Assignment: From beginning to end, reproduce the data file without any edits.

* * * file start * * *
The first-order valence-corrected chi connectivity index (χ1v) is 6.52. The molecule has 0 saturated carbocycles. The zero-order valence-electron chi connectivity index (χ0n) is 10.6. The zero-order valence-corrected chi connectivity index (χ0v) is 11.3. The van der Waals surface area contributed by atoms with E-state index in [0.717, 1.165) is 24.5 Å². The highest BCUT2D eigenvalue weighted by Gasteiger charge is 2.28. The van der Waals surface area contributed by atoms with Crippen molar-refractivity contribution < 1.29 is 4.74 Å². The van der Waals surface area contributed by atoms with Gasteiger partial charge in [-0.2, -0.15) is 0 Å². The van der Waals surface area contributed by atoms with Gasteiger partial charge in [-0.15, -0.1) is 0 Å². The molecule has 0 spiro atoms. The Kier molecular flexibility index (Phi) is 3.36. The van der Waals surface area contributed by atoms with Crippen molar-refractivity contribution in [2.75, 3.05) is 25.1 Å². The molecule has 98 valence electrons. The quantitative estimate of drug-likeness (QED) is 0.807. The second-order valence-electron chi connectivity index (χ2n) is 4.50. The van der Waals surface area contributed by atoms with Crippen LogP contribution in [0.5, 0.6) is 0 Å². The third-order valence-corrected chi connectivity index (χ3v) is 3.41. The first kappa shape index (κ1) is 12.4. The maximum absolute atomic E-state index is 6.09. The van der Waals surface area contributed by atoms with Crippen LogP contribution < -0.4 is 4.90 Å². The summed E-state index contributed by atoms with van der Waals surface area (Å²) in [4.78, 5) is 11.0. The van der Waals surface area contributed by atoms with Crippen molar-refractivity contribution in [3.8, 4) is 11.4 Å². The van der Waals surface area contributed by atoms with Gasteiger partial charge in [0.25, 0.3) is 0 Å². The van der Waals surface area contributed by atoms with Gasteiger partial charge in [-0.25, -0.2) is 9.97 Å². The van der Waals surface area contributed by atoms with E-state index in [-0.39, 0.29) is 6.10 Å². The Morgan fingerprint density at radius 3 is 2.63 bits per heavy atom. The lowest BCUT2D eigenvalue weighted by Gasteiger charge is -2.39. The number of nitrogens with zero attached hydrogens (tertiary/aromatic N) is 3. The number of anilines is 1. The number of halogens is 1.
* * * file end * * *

The first-order valence-corrected chi connectivity index (χ1v) is 6.52. The molecule has 0 saturated carbocycles. The zero-order valence-electron chi connectivity index (χ0n) is 10.6. The zero-order valence-corrected chi connectivity index (χ0v) is 11.3. The van der Waals surface area contributed by atoms with E-state index in [0.717, 1.165) is 24.5 Å². The highest BCUT2D eigenvalue weighted by Gasteiger charge is 2.28. The van der Waals surface area contributed by atoms with Crippen molar-refractivity contribution < 1.29 is 4.74 Å². The van der Waals surface area contributed by atoms with Gasteiger partial charge in [-0.2, -0.15) is 0 Å². The van der Waals surface area contributed by atoms with Gasteiger partial charge in [-0.15, -0.1) is 0 Å². The molecule has 0 spiro atoms. The Kier molecular flexibility index (Phi) is 3.36. The van der Waals surface area contributed by atoms with Crippen molar-refractivity contribution in [2.75, 3.05) is 25.1 Å². The molecule has 98 valence electrons. The quantitative estimate of drug-likeness (QED) is 0.807. The second-order valence-electron chi connectivity index (χ2n) is 4.50. The van der Waals surface area contributed by atoms with Crippen LogP contribution in [0.5, 0.6) is 0 Å². The third-order valence-corrected chi connectivity index (χ3v) is 3.41. The first kappa shape index (κ1) is 12.4. The maximum absolute atomic E-state index is 6.09. The van der Waals surface area contributed by atoms with Crippen LogP contribution < -0.4 is 4.90 Å². The summed E-state index contributed by atoms with van der Waals surface area (Å²) in [4.78, 5) is 11.0. The van der Waals surface area contributed by atoms with Crippen molar-refractivity contribution in [3.8, 4) is 11.4 Å². The van der Waals surface area contributed by atoms with Gasteiger partial charge in [0.25, 0.3) is 0 Å². The van der Waals surface area contributed by atoms with Gasteiger partial charge in [-0.25, -0.2) is 9.97 Å². The van der Waals surface area contributed by atoms with E-state index in [-0.39, 0.29) is 6.10 Å². The Morgan fingerprint density at radius 3 is 2.63 bits per heavy atom. The lowest BCUT2D eigenvalue weighted by Gasteiger charge is -2.39. The number of nitrogens with zero attached hydrogens (tertiary/aromatic N) is 3. The number of anilines is 1. The number of halogens is 1.